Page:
• Highlight your accomplishments. This is particularly uncomfortable for women. In fact, a recent Annals of Internal Medicine piece highlighted that in one residency program, something as simple as “shout outs” tended to be skewed towards the male colleagues not because the females were not doing amazing things like publishing or presenting…but they were not telling anyone. To overcome this, they undertook a systematic way to figure out accomplishments that does not rely on self-report.

However, that may not always be possible. If you cannot possibly face advertising your own accomplishment, ask a trusted friend to do it for you. In my own organization, several women I worked with decided if any of us had success, one of the others would share it so it would reach our leadership. The biggest mistake women can make is assume “someone will find out.” In this day and age, information has to be pushed and the best person to push it is you, and if you can’t, ask a trusted friend.

  • Build your brand as an expert. I have been struck by how important reputation and brand is for physicians these days. One easy way to build your brand is through the use of social media. While I have been a big advocate of Twitter, the first step is to get a LinkedIn profile so that you can advertise your own work experience and accomplishments. LinkedIn is quickly becoming an important platform for networking about jobs and other opportunities. If you are looking for where to start, look no further than the excellent primer by KevinMD. 
  • Be present with a capital P. I have been struck by how many times just showing up and contributing in whatever way possible highlights that you are a potential leader in this chaotic and fast-paced environment. We have all gone to meetings or grand rounds and have been buried in our phone (me included). But the truth is that if you pause to ask a question and show that you were listening and processing, the speaker will often recognize that you were interested and will be interested to know more about you.

While these strategies are focused on the individual, of course true change will not happen until the culture and system change to support more leaders in healthcare. A recent systematic review highlighted that “bottom-up” approaches that rely exclusively on women to advocate for themselves are likely to fail without a “top down” leadership approach. Groups like the 30% club are calling for at least 30% women on boards in the for profit sector. In the UK, the Athena SWAN Charter was established over 10 years ago to “encourage and recognise commitment to advancing the careers of women in science, technology, engineering, maths and medicine (STEMM) employment in higher education and research“ based on a commitment to principles of gender equity and inclusion. Given studies show more female leaders is actually good for business and better for employee engagement, the “bottom line” is that it’s high time to also hold healthcare leaders accountable for the promotion and advancement of women in healthcare.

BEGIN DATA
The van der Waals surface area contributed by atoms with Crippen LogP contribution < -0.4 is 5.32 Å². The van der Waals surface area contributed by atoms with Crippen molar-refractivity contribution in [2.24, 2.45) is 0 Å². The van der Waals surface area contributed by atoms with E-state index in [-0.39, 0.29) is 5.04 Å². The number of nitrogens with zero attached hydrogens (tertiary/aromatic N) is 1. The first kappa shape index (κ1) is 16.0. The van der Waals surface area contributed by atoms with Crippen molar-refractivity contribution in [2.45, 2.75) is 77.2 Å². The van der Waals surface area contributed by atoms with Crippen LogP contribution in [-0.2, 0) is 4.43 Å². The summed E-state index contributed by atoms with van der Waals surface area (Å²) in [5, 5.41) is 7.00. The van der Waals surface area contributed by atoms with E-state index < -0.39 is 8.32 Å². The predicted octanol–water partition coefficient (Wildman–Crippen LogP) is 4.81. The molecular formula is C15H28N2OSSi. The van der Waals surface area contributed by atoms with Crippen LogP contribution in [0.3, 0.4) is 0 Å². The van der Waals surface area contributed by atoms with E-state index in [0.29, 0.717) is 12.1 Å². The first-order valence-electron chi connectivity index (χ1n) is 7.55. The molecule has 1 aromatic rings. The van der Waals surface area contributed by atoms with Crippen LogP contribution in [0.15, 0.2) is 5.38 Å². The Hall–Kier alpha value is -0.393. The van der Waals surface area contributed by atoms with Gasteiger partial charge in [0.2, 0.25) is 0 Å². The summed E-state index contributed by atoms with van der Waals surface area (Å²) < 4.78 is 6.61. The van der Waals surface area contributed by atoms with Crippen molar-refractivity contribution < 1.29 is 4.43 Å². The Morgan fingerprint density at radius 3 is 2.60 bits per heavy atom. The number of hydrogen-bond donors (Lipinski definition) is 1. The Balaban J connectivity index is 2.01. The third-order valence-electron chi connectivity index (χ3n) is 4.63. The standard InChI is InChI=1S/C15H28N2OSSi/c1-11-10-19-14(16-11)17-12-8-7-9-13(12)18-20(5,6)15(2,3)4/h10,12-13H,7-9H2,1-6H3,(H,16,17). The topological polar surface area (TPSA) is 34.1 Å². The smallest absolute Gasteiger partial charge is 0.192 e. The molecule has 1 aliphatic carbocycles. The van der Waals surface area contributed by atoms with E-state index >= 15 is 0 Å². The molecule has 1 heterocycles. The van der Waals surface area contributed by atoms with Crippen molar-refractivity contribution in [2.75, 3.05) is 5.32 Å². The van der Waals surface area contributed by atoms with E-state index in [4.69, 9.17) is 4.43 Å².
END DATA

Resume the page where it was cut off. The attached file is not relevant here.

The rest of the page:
One Comment

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    Karen Wolk Feinstein August 1, 2018 at 4:46 pm - Reply

    Very insightful and helpful. Vinny: I sent to all the young women professionals in my life. I’m always surprised and disappointed when I’m with millennials who insist “I feel no need for a mentor in my professional career.” Bad call.

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About the Author: Vineet Arora

Vineet Arora, MD, MAPP, MHM is Associate Chief Medical Officer, Clinical Learning Environment at University of Chicago Medicine and Assistant Dean for Scholarship and Discovery at the University of Chicago Pritzker School of Medicine. Dr. Arora’s scholarly work has focused on resident duty hours, patient handoffs, sleep, and quality and safety of hospital care. She is the recipient of the SHM Excellence in Hospital Medicine Research Award in 2007. Her work has appeared in numerous journals, including JAMA and the Annals of Internal Medicine, and has received coverage from the New York Times, CNN, and US News & World Report. She was selected as ACP Hospitalist Magazine’s Top Hospitalist in 2009 and by HealthLeaders Magazine as one of 20 who make healthcare better in 2011. She has testified to the Institute of Medicine on resident duty hours and to Congress about increasing medical student debt and the primary care crisis. As an academic hospitalist, she supervises medical residents and students caring for hospitalized patients. Dr. Arora is an avid social media user, and serves as Deputy Social Media Editor to the Journal of Hospital Medicine, helping to maintain its Twitter feed and Facebook presence. She blogs about her experiences at http://www.FutureDocsblog.com and actively tweets at @futuredocs.